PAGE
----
Unless, we’re talking about removing the tonsils altogether, which is not something that I recommend, there’s really no benefit in removing tonsil stones if you continue to neglect the overall hygiene of your throat and mouth. The stones would just reappear.
Tonsils generally provide a service to our health as they trap bacteria and other harmful substances from entering our digestion system and prevent infection. At times, however, they could turn out to be more of a hindrance than help. If the tonsils swell to a point where they obstruct the respiratory functions and preventing oxygen from entering the respiratory tract, it can cause difficulties in breathing and swallowing food.
Symptoms of tonsil stones are generally as follows:
- Pain in the throat and esophagus when eating
- Difficulties in swallowing
- Chills accompanied by fever
- Swelling on the lymph nodes on the jaw and neck area
- Loss of voice or nasal voice
The cause of tonsil stones are generally bacteria and virus which entered the body through the mouth and nasal cavity. Tonsils have a role in the overall performance of the body’s immune system by filtering viruses and bacteria that would otherwise cause infections. Basically, they aid the white blood cells (leukocytes) in warding off infections. So, surgically removing tonsils are not recommended.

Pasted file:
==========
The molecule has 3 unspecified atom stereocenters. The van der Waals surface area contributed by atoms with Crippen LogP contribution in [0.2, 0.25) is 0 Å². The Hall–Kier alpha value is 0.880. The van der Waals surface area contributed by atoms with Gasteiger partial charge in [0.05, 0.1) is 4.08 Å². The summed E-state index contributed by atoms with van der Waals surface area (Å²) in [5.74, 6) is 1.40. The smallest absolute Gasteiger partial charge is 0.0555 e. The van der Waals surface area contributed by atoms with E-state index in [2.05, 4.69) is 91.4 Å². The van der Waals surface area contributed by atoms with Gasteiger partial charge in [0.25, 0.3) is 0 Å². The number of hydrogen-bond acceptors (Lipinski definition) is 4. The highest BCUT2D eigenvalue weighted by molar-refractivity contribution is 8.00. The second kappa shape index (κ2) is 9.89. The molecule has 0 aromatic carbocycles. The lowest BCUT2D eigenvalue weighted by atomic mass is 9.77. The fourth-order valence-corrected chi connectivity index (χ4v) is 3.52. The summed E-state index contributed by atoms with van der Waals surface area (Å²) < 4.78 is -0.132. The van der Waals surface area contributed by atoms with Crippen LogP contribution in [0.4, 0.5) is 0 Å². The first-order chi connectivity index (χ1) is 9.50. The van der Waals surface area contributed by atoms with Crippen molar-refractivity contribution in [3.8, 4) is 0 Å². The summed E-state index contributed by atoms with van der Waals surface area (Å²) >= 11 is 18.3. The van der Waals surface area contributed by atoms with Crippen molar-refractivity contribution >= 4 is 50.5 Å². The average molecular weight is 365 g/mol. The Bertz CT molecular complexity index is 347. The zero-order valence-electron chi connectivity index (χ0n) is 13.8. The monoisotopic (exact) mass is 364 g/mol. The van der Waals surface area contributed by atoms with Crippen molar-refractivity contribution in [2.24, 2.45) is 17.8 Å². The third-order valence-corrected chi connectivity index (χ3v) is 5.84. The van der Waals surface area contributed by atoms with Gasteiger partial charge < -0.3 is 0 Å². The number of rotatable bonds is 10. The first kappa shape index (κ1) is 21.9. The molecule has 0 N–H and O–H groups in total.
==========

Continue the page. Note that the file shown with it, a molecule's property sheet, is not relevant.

Among the many bacteria and viruses that can cause tonsillitis are the Epstein-Barr Virus(which is responsible for Mononucleosis) and the Streptococcus Pyogenes bacteria, responsible for laryngitis.
Tonsils are lymph nodes located at the back end or the top of the throat which helps filters bacteria and other microorganisms that help to ward off infections. If left untreated, the inflamed tonsils would eventually swell up and form tonsil stones.
Other possible causes of tonsil stones apart from virus or bacteria:
- Food - Foods that are high in preservatives, artificial sweeteners and flavoring as well as chemical based food coloring are the most prominent cause of tonsil inflammation. Foods like ice cream, candy, deep fried and heavily salted snacks.
- Vitamin C deficiency - Vitamin C is vital to the body. The minimum intake of vitamin C per day is 500 mg, complemented by other vitamins and nutrients.
- Spicy and chilly food. You may want to limit the intake of spicy and chilly foods.
- Plain old water. Water deficiency is also a factor. The body needs a minimum intake of 8 to 10 glass of water per day, or equivalent to 1.5 – 2 liters of water.